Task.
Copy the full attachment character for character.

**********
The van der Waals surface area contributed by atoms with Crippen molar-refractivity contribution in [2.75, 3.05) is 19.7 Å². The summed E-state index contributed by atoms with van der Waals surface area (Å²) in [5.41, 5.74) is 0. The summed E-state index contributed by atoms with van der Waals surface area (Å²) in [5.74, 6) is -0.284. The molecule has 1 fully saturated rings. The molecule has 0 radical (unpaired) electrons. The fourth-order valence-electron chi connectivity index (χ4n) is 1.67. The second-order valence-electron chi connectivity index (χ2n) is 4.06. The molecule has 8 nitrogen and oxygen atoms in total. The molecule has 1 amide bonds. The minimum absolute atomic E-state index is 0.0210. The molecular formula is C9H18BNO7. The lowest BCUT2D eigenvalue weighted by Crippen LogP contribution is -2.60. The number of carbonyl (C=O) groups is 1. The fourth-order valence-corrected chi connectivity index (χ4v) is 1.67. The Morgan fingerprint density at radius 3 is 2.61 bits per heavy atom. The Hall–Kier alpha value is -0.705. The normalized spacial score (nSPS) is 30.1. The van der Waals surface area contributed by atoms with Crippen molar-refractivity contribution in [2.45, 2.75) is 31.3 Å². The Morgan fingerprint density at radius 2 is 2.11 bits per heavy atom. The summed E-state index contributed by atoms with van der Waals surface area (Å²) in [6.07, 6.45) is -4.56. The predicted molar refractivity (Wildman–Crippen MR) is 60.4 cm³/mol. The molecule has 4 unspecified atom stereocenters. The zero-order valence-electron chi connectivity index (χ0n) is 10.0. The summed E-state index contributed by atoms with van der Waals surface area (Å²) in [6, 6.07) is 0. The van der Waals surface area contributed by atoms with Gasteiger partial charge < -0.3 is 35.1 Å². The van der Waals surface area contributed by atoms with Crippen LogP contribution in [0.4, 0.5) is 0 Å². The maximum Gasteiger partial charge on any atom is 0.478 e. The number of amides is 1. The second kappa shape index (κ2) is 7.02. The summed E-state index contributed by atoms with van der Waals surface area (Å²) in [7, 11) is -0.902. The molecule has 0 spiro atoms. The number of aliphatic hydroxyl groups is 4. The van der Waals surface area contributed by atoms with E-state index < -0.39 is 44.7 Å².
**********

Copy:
The van der Waals surface area contributed by atoms with Crippen molar-refractivity contribution in [2.75, 3.05) is 19.7 Å². The summed E-state index contributed by atoms with van der Waals surface area (Å²) in [5.41, 5.74) is 0. The summed E-state index contributed by atoms with van der Waals surface area (Å²) in [5.74, 6) is -0.284. The molecule has 1 fully saturated rings. The molecule has 0 radical (unpaired) electrons. The fourth-order valence-electron chi connectivity index (χ4n) is 1.67. The second-order valence-electron chi connectivity index (χ2n) is 4.06. The molecule has 8 nitrogen and oxygen atoms in total. The molecule has 1 amide bonds. The minimum absolute atomic E-state index is 0.0210. The molecular formula is C9H18BNO7. The lowest BCUT2D eigenvalue weighted by Crippen LogP contribution is -2.60. The number of carbonyl (C=O) groups is 1. The fourth-order valence-corrected chi connectivity index (χ4v) is 1.67. The Morgan fingerprint density at radius 3 is 2.61 bits per heavy atom. The Hall–Kier alpha value is -0.705. The normalized spacial score (nSPS) is 30.1. The van der Waals surface area contributed by atoms with Crippen molar-refractivity contribution in [2.45, 2.75) is 31.3 Å². The Morgan fingerprint density at radius 2 is 2.11 bits per heavy atom. The summed E-state index contributed by atoms with van der Waals surface area (Å²) in [6.07, 6.45) is -4.56. The predicted molar refractivity (Wildman–Crippen MR) is 60.4 cm³/mol. The molecule has 4 unspecified atom stereocenters. The zero-order valence-electron chi connectivity index (χ0n) is 10.0. The summed E-state index contributed by atoms with van der Waals surface area (Å²) in [6, 6.07) is 0. The van der Waals surface area contributed by atoms with Gasteiger partial charge < -0.3 is 35.1 Å². The van der Waals surface area contributed by atoms with Crippen LogP contribution in [0.4, 0.5) is 0 Å². The maximum Gasteiger partial charge on any atom is 0.478 e. The number of amides is 1. The second kappa shape index (κ2) is 7.02. The summed E-state index contributed by atoms with van der Waals surface area (Å²) in [7, 11) is -0.902. The molecule has 0 spiro atoms. The number of aliphatic hydroxyl groups is 4. The van der Waals surface area contributed by atoms with E-state index < -0.39 is 44.7 Å².